Home   >   Industry Voices

iLogos on games dev in Ukraine: "Working in days of war is a heroic act. We call this a fight, not on the battlefield but on the economical frontline."

Games solutions provider discusses continuing full-cycle games production during the Russian invasion of Ukraine
iLogos on games dev in Ukraine:

According to the UN refugee agency, UNHCR, the invasion of Ukraine has resulted in more than 2.5 million people fleeing the country. Several games companies, including Supercell and Rovio, have begun a cultural boycott of Russia, removing their games from the country. And charities and games industry luminaries have launched humanitarian initiatives to provide financial support.

But Ukraine-founded iLogos Games Studios board members Svitlana Sergiichuk and Nikolay Minaiev, chief business development officer and CEO respectively, and Natalia Kuz, head of production, wanted to speak with on something very specific: taking their own stance on persevering in the face of adversity. The deleterious impact on the Ukrainian games industry cannot be understated. How has iLogos adapted its operations, both in supporting its teams and business practices, since?

Svitlana Sergiichuk: On February 24, at around 5am, I got the message from a business development manager at iLogos about crafting a team composition for a new fighting game contract. I asked, "Why message me at 5am?"

They responded, "Well. I woke up with explosions at 4am and could not sleep any longer anyway. So, I sat down in a bomb shelter to work on the team composition for the game". This was the first morning of the war.

The impact of the war on the whole game industry’s operation was huge. From day one, each of our studios had to balance keeping their teams alive and healthy, providing the necessary support to our teams’ families and to members who decided to stay and defend their homes, and making sure projects are not paused and business is moving forward.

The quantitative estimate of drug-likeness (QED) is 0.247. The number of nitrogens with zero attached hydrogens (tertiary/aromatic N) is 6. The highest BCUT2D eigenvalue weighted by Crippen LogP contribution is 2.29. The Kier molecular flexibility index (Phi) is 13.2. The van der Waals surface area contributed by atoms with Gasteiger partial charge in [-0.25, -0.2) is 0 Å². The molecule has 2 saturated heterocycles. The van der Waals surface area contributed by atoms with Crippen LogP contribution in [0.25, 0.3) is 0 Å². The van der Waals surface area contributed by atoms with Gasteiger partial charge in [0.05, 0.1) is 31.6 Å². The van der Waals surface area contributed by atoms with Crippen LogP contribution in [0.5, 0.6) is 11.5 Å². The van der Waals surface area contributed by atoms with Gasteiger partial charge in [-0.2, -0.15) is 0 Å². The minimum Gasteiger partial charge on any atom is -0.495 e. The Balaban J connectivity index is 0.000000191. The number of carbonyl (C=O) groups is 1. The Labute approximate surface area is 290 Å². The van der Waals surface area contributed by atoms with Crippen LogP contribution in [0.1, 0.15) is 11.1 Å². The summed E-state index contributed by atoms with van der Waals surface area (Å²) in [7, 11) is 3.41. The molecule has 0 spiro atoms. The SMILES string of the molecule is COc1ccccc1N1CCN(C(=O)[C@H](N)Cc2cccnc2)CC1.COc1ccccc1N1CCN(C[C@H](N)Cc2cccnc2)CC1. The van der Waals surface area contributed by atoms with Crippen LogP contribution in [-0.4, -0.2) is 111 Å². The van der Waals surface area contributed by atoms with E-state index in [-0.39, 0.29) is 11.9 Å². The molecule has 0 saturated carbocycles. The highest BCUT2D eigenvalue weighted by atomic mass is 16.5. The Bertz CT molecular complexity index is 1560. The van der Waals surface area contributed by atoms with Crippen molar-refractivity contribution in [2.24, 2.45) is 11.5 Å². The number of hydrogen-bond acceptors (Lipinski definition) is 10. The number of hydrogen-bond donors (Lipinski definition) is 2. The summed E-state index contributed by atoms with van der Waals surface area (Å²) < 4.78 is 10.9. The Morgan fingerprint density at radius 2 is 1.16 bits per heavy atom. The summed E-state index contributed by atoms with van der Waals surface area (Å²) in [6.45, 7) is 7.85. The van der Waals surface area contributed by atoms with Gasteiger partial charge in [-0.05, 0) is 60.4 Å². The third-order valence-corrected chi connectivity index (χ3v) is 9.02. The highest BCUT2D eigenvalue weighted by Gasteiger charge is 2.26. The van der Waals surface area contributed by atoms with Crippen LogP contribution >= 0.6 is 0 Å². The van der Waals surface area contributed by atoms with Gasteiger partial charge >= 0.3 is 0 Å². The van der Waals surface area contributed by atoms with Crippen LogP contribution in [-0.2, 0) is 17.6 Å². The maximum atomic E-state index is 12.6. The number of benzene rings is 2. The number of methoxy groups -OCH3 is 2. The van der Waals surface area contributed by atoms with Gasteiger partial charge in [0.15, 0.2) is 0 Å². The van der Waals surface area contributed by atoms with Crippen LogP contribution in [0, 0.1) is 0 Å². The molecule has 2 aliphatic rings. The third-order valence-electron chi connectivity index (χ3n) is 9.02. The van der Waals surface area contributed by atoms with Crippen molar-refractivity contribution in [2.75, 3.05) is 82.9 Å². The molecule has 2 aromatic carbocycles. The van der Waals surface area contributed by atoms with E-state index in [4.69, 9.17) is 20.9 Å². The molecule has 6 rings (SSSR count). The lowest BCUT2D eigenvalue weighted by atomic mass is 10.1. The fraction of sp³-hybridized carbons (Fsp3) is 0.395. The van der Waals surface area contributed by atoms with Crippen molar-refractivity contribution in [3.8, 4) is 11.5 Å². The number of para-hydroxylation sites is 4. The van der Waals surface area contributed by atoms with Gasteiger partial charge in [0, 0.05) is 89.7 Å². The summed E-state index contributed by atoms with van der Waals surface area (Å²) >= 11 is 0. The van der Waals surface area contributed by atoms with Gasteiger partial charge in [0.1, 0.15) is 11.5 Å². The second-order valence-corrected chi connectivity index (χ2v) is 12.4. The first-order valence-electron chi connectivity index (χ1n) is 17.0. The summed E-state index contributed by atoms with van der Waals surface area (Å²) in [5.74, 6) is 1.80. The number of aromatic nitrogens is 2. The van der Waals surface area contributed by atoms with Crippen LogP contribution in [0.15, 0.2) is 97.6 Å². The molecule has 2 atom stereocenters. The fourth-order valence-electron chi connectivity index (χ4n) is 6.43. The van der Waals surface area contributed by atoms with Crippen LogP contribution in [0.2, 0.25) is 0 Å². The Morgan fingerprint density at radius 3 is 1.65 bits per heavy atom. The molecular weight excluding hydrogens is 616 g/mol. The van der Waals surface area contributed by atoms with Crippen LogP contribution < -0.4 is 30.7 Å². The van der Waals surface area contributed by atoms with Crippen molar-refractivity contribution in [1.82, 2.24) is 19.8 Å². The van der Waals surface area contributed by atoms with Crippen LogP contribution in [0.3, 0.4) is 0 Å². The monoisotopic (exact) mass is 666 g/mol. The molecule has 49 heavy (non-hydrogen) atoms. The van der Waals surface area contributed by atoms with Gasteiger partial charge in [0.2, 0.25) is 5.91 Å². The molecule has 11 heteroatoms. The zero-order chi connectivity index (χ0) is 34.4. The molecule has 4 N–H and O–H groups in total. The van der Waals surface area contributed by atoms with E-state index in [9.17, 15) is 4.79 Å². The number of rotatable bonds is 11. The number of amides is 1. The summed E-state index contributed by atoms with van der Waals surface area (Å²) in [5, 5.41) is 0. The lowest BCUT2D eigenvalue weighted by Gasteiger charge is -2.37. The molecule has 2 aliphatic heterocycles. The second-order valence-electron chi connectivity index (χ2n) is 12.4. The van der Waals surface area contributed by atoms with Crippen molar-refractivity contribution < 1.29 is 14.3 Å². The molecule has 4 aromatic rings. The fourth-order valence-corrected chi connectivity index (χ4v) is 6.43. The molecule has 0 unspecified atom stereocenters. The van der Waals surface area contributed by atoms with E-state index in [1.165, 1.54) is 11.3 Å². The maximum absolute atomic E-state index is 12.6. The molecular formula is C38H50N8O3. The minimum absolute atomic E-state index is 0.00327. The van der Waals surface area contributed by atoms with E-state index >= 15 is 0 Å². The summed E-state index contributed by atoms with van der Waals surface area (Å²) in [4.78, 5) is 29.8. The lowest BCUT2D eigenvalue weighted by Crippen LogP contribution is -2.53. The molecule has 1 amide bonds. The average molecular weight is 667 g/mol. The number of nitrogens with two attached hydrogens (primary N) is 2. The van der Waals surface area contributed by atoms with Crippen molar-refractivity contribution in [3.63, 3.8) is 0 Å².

This is actually the second war experienced by iLogos Game Studios. The company was founded in Luhansk, Ukraine, the heart of the war zone during Russia’s invasion to Eastern Ukraine in 2014. A Russian missile was fired at iLogos’ offices in 2014, although luckily it was a weekend and no one was inside.

Back in 2014, we managed to relocate 300 game development professionals with their families to safer places. So, we were "lucky" to meet the second war prepared. Our work pipelines have been fully remote for the last eight years and, since the first Russia’s invasion in Donbas, our infrastructure accommodates distributed teams located in 13 countries.

“We call this a fight, not on the battlefield but on the economical frontline”
Nikolay Minaiev

We also have the business processes for emergency relocation in place - while we were not able to fully utilise them for this war, it has at least given some certainty in coordinating the business in the first days. But regardless, it has still been a challenge!

I want to emphasise that not all studios were as prepared. According to, only 30 per cent of all the game dev companies in Ukraine were following a remote-first pipeline. Around half offered a hybrid remote/office work mode, while the rest have been working on the office-first model.

So there has been a lot of adaptation work, which remains in progress, for the game dev industry, and iLogos is actively cooperating with the other studios to help them adapt. This includes helping them switch to remote-first game production pipelines, establishing their own emergency relocation teams, booking group accommodation in the safer areas of Ukraine or in nearby EU countries, and organising rotation of their international and Ukrainian teams for backup.